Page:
# Excel – How do I sum a range of cells that include #N/A or #DIV/0! errors?

I think most of us will agree that error values can be helpful, and sometimes extremely unhelpful.  For example, the #N/A error (Value Not Available error) is very helpful when cross-referencing two lists using the VLOOKUP function.  If Excel can’t find a lookup value the #N/A error makes it very obvious.

However if you are wanting to total a range that include errors such as #N/A or #DIV/0! all of a sudden they aren’t so special any more.

## Sum a range of cells that include #N/A or #DIV/0! errors

If you have tried this you will probably be totally frustrated that the SUM function just returns another #N/A value and not the required total.  The same happens with the #DIV/0! (Divide by 0 error) as well. In this post I want to give you a couple of options that can be used to get past the error values and give you the range total.

## Use this option if you still want to see the errors in the worksheet

Using the SUMIF function you can create a total which excludes the cells containing errors.
This option allows you to still see the #N/A errors in the Total range.

First select the cell that will hold the TOTAL.  From the Formulas tab, in the Formulas group click Math & Trig.  Select ‘SUMIF’ from the list.

In the ‘Range’ and ‘Sum_range’ boxes enter the range you want to total.  In the ‘Criteria’ range enter “<>#N/A” and then click OK. The arguments you have just entered perform the following tasks:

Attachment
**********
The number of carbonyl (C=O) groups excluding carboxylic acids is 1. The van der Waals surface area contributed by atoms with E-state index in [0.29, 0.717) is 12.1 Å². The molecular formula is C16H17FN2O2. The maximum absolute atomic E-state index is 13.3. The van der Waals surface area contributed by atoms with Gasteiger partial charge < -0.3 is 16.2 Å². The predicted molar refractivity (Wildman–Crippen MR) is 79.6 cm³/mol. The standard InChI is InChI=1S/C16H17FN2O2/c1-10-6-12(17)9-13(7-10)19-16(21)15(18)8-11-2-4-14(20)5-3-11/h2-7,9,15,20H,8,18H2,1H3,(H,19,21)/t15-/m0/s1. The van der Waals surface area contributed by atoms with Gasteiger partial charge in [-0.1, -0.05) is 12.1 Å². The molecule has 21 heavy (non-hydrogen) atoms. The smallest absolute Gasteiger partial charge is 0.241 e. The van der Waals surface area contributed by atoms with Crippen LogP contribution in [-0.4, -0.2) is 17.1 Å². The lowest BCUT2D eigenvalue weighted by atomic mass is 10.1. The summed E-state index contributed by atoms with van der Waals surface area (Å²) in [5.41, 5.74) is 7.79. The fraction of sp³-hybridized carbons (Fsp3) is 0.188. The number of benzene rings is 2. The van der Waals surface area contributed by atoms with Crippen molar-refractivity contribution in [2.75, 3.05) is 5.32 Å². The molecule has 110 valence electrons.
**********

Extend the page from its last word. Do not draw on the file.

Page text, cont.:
The ‘Range’ is the range that Excel will evaluate using the ‘Criteria’.  In the example below Excel has looked at the range E5:E28 and using the criteria setting of <> (not equal to) #N/A it has then only included in the Total the cells that don’t contain ‘#N/A’. You can use the same function to total a range with #DIV/0! errors as well. ## Use this option to replace the errors with a value

Of course if the errors were replaced with a value the SUM function will perform as normal.  Let’s look at how to do this for the #DIV/0! error.  You can easily do the same for any error that you need to deal with.

In the example below the SUM function isn’t able to display a total due to the errors in the cells within the range. However, if I re-write the ‘Unit Cost’ formula to include the IFERROR function I can replace the #DIV/0! errors with a 0 (zero) value.  IFERROR checks if the formula you are using will return an error.  If it does it will then replace the error with a value. With all cells in the range now holding a value the SUM function held in C10 has an easy time of creating the range total. We cover VLOOKUP, SUMIF and IFERROR in our very popular Excel Stage 2 and 3 courses. If you are wanting to learn the features of Excel that save you huge amounts of time these courses are definitely for you! ## Elevate your Excel game and become a pro with our exclusive Insider Group

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• Tom says:

This was a help ! Thanks for complete and brief explanation.

• Sharyn Baines says:

Thanks Tom! So happy our article was helpful to you. Thank you so much for letting us know.

• WL says:

With the SUM function, what formula should I use if I want the cell to show the sum of a range if there are numbers in the range, but to show “NA”, when they are totally no numbers in the range?

• Sharyn Baines says:

Hi there. You can use an IF function. For example, if you were trying to sum the range B6 to B10 this would work =IF(SUM(B6:B10)>0,SUM(B6:B10),”N/A”)
I hope this helps 🙂